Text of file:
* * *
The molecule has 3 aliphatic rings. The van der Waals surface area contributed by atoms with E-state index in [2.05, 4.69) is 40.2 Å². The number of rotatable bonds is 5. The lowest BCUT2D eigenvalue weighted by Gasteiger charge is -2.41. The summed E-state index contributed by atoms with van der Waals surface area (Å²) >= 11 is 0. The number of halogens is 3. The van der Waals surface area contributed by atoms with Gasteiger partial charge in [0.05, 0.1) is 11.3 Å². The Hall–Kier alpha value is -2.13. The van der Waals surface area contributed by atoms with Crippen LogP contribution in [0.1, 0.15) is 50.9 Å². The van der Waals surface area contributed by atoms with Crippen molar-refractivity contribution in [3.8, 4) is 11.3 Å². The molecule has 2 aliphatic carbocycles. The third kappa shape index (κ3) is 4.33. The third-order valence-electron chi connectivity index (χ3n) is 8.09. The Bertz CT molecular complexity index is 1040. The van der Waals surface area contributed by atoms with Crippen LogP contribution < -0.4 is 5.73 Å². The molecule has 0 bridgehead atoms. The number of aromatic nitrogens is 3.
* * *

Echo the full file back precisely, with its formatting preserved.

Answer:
The molecule has 3 aliphatic rings. The van der Waals surface area contributed by atoms with E-state index in [2.05, 4.69) is 40.2 Å². The number of rotatable bonds is 5. The lowest BCUT2D eigenvalue weighted by Gasteiger charge is -2.41. The summed E-state index contributed by atoms with van der Waals surface area (Å²) >= 11 is 0. The number of halogens is 3. The van der Waals surface area contributed by atoms with Gasteiger partial charge in [0.05, 0.1) is 11.3 Å². The Hall–Kier alpha value is -2.13. The van der Waals surface area contributed by atoms with Crippen LogP contribution in [0.1, 0.15) is 50.9 Å². The van der Waals surface area contributed by atoms with Crippen molar-refractivity contribution in [3.8, 4) is 11.3 Å². The molecule has 2 aliphatic carbocycles. The third kappa shape index (κ3) is 4.33. The third-order valence-electron chi connectivity index (χ3n) is 8.09. The Bertz CT molecular complexity index is 1040. The van der Waals surface area contributed by atoms with Crippen LogP contribution < -0.4 is 5.73 Å². The molecule has 0 bridgehead atoms. The number of aromatic nitrogens is 3.